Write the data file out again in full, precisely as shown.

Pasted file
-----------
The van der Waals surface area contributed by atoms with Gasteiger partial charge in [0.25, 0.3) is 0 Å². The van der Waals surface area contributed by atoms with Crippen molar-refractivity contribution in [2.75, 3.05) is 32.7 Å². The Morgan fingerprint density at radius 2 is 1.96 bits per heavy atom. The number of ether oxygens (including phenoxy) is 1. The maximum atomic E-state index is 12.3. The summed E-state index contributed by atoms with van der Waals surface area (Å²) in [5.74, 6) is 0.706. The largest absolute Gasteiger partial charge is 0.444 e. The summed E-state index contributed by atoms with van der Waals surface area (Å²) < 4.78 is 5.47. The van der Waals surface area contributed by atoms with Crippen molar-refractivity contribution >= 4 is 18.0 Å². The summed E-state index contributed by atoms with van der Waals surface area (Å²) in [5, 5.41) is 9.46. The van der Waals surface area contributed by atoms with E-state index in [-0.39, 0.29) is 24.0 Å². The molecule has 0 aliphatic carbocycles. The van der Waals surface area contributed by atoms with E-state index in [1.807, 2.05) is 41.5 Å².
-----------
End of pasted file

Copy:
The van der Waals surface area contributed by atoms with Gasteiger partial charge in [0.25, 0.3) is 0 Å². The van der Waals surface area contributed by atoms with Crippen molar-refractivity contribution in [2.75, 3.05) is 32.7 Å². The Morgan fingerprint density at radius 2 is 1.96 bits per heavy atom. The number of ether oxygens (including phenoxy) is 1. The maximum atomic E-state index is 12.3. The summed E-state index contributed by atoms with van der Waals surface area (Å²) in [5.74, 6) is 0.706. The largest absolute Gasteiger partial charge is 0.444 e. The summed E-state index contributed by atoms with van der Waals surface area (Å²) < 4.78 is 5.47. The van der Waals surface area contributed by atoms with Crippen molar-refractivity contribution >= 4 is 18.0 Å². The summed E-state index contributed by atoms with van der Waals surface area (Å²) in [5, 5.41) is 9.46. The van der Waals surface area contributed by atoms with E-state index in [-0.39, 0.29) is 24.0 Å². The molecule has 0 aliphatic carbocycles. The van der Waals surface area contributed by atoms with E-state index in [1.807, 2.05) is 41.5 Å².